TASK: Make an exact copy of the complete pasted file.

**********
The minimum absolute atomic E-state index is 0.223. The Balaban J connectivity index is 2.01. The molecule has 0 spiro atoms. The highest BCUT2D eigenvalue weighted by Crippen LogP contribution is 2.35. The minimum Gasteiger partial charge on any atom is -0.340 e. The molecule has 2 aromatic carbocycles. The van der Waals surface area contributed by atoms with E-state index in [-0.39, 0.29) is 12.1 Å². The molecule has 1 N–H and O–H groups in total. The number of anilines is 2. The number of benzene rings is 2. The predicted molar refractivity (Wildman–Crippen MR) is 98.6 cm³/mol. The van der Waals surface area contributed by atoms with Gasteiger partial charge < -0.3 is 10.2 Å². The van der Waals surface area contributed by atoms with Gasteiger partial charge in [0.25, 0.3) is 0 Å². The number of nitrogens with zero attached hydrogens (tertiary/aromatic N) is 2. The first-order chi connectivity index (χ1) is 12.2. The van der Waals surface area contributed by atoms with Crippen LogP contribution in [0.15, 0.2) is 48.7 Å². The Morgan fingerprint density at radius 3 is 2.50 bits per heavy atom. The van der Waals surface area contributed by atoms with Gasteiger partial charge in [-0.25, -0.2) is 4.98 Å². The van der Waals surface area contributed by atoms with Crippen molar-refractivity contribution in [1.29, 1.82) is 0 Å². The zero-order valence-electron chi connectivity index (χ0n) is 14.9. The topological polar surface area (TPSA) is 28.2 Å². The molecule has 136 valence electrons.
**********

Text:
The minimum absolute atomic E-state index is 0.223. The Balaban J connectivity index is 2.01. The molecule has 0 spiro atoms. The highest BCUT2D eigenvalue weighted by Crippen LogP contribution is 2.35. The minimum Gasteiger partial charge on any atom is -0.340 e. The molecule has 2 aromatic carbocycles. The van der Waals surface area contributed by atoms with E-state index in [-0.39, 0.29) is 12.1 Å². The molecule has 1 N–H and O–H groups in total. The number of anilines is 2. The number of benzene rings is 2. The predicted molar refractivity (Wildman–Crippen MR) is 98.6 cm³/mol. The van der Waals surface area contributed by atoms with Gasteiger partial charge < -0.3 is 10.2 Å². The van der Waals surface area contributed by atoms with Gasteiger partial charge in [0.25, 0.3) is 0 Å². The number of nitrogens with zero attached hydrogens (tertiary/aromatic N) is 2. The first-order chi connectivity index (χ1) is 12.2. The van der Waals surface area contributed by atoms with Crippen LogP contribution in [0.15, 0.2) is 48.7 Å². The Morgan fingerprint density at radius 3 is 2.50 bits per heavy atom. The van der Waals surface area contributed by atoms with Gasteiger partial charge in [-0.25, -0.2) is 4.98 Å². The van der Waals surface area contributed by atoms with Crippen molar-refractivity contribution in [1.29, 1.82) is 0 Å². The zero-order valence-electron chi connectivity index (χ0n) is 14.9. The topological polar surface area (TPSA) is 28.2 Å². The molecule has 136 valence electrons.